The Senate voted Tuesday after two days of emotional debate to expand federal funding of embryonic stem cell research, sending the measure to President Bush for a promised veto, the first of his presidency.
The bill passed 63-37, four votes short of the two-thirds majority that would be needed to override Mr. Bush's veto. The president left little doubt he would reject the bill despite late appeals on its behalf from fellow Republicans Nancy Reagan and Arnold Schwarzenegger.
"The simple answer is he thinks murder's wrong," said White House spokesman Tony Snow. "The president is not going to get on the slippery slope of taking something living and making it dead for the purposes of scientific research."
Following the vote, Democratic senators appealed to President Bush not to veto the legislation on federal funding.
Senate supporters of the bill likened that logic to opposition suffered by Galileo, Christopher Columbus and others who were rebuked in their time but vindicated later. And its debate has caused a big divide on Capitol Hill, CBS News' Aleen Sirgany reports. It's a divide bigger than party lines — both pro- and anti-abortion rights legislators voted in favor of funding the controversial research, but some opponents continue to liken it to funding abortion.
Polls show as much as 70 percent public support for embryonic stem cell research.
"There has been an upsurge of demand," said Sen. Hillary Clinton, D-N.Y. Support for the legislation "has crossed every line we could imagine, certainly partisan lines, ethnic, racial, geographic lines."
The Senate also passed two related measures that Bush was expected to sign into law.
One would encourage stem cell research using cells from sources other than embryos in an effort to cure diseases and treat injuries. The other would ban "fetal farming," the possibility of growing and aborting fetuses for research.
Those two bills were headed for a House vote later Tuesday. Mr. Bush was expected to sign them when he vetoes the embryonic stem cell research bill, as early as Wednesday.
It was the first time President Bush was wielding the veto pen against legislation passed by the Republican-controlled Congress. Snow said the president had issued 141 veto threats during his five and a half years in the White House, often against spending increases for domestic programs. This was the first time no deal could be cut, Snow said.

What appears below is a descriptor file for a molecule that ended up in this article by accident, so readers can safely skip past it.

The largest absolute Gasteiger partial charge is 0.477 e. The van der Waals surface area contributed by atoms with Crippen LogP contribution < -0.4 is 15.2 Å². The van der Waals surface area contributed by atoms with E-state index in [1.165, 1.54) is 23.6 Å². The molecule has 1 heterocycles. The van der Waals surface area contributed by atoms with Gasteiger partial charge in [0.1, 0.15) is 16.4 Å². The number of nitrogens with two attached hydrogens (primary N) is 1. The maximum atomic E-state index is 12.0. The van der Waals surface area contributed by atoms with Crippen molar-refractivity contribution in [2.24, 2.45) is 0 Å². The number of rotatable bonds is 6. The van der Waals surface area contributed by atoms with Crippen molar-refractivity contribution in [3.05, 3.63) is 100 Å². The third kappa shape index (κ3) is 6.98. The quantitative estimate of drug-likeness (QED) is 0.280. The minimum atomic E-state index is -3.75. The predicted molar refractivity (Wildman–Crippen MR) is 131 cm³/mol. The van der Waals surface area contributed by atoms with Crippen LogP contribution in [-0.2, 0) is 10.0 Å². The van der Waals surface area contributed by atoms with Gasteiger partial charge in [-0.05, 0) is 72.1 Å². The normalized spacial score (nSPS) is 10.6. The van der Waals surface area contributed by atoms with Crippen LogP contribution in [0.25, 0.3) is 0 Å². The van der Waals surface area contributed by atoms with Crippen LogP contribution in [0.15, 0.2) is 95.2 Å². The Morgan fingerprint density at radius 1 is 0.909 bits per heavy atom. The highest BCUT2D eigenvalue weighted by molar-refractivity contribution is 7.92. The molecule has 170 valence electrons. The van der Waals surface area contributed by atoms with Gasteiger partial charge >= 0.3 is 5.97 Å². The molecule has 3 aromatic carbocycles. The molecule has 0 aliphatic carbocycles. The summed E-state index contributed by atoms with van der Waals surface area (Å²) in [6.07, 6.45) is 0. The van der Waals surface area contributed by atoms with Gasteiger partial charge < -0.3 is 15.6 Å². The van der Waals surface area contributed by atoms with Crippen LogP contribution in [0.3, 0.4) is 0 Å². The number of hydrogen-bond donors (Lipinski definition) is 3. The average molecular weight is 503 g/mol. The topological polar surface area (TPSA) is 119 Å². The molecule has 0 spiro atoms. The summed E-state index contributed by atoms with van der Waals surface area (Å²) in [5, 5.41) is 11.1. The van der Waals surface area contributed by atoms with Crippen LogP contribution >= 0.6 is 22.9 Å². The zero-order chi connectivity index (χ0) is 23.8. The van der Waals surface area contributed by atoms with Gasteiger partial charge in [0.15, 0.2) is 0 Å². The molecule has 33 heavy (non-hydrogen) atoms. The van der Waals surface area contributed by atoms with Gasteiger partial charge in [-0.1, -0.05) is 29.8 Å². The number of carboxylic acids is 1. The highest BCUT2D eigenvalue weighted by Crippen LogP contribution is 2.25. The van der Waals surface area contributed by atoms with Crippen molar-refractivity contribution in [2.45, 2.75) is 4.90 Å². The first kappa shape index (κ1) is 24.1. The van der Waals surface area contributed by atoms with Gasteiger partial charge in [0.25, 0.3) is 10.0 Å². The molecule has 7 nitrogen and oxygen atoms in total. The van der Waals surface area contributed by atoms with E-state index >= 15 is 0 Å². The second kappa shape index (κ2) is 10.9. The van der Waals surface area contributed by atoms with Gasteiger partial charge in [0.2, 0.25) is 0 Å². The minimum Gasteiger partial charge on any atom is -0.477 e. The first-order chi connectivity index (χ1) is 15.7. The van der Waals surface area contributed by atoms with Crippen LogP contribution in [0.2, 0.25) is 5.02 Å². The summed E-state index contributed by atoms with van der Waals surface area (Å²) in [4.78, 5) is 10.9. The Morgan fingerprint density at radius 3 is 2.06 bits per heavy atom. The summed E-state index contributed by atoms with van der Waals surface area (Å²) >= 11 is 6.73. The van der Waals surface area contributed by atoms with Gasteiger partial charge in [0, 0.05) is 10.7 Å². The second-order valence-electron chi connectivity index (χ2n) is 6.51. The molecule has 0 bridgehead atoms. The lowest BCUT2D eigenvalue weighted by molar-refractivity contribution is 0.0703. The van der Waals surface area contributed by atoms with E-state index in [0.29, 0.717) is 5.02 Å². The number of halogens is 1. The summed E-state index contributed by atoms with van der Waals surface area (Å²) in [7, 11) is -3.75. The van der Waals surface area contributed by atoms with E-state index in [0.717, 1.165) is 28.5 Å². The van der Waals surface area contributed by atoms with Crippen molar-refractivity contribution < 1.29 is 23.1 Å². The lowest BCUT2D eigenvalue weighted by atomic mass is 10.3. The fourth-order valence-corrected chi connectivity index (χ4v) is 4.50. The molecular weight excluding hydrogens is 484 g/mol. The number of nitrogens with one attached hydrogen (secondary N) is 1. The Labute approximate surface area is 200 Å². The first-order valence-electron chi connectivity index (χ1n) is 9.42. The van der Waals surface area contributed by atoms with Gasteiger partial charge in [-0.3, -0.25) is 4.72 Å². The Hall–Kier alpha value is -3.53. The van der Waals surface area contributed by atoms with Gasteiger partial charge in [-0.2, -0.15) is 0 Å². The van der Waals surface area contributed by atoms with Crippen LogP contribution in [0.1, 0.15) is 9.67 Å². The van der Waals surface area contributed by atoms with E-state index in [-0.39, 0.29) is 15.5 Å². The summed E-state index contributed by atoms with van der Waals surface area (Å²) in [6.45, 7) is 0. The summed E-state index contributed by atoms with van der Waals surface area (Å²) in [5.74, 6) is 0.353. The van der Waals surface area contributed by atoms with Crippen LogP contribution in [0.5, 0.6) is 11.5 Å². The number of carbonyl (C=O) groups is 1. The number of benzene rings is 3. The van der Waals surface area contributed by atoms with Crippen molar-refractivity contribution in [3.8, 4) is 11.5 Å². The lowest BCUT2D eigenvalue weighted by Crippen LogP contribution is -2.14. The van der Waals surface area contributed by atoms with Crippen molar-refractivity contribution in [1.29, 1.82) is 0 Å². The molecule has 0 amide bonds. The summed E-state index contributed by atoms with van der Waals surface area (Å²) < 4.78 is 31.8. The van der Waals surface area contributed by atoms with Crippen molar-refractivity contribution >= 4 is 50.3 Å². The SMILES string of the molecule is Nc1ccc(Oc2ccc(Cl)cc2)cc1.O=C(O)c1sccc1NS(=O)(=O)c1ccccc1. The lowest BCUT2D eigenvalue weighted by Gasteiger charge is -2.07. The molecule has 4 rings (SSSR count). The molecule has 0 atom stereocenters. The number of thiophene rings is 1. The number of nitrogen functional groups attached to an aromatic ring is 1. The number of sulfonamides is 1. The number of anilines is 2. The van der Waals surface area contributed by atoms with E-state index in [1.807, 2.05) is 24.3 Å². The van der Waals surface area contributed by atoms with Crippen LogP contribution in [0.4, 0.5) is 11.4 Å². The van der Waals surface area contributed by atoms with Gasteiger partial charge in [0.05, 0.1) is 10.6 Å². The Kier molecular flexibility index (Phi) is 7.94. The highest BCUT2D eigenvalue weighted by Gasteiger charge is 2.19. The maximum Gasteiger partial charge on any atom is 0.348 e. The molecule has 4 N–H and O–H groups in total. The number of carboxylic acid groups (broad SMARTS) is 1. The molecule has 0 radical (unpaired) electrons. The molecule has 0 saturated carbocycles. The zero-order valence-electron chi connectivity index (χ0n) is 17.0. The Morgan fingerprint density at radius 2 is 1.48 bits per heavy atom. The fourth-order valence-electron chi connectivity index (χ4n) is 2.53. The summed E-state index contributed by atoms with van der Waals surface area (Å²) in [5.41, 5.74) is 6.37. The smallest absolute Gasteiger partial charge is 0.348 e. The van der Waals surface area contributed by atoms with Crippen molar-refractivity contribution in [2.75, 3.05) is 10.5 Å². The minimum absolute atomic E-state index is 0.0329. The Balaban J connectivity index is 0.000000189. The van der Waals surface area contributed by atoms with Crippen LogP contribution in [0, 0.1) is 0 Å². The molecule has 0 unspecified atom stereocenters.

California Gov. Schwarzenegger wrote to President Bush, "Mr. President, I urge you not to make the first veto of your presidency one that turns America backwards on the path of scientific progress and limits the promise of medical miracles for generations to come."
Mrs. Reagan, meanwhile, had quietly made calls to a few senators to try to build support toward a veto-proof margin in the Senate, but no one was predicting one.
Enactment of the bill to encourage research on adult stem cells enables Mr. Bush and other opponents of embryonic stem cell studies to say they, nonetheless, support stem cell science.
"The president is not opposed to stem cell research, he's all for it," Snow said.
Embryonic stem cells are essentially master cells, able to morph into all the cell types found in the body. If scientists could learn to control these cells and coax them into becoming specific types on demand, they could grow replacements for damaged tissue. The idea is to use this process — still theoretical — to cure or treat a raft of diseases and injuries, from diabetes to Alzheimer's and spinal cord damage.
Opponents of federal funding for embryonic stem cell research say studies on cells derived from adults and umbilical cords is more advanced, less controversial and more deserving of federal funding.
How fast the science for both types of stem cell research proceeds depends on how much money the federal government is willing to spend, and for which kind. Supporters of the embryonic stem cell bill say the engine of public funding would greatly accelerate cures and treatments.
The House last year fell 50 votes short of a veto-proof margin when it passed the same embryonic stem cell bill, 238-194. Fifty Republicans voted for the bill, in defiance of Bush and many of their party leaders.
Republican leaders in the House planned an override vote as early as Wednesday evening, confident that Bush's veto of the embryonic stem cell bill would be sustained.
Actress Mary Tyler Moore appeared with Frist during the day, saying she was very disappointed by Mr. Bush's stance.
"This is an intelligent human being with a heart, and I don't see how much longer he can deny those aspects of himself," she said.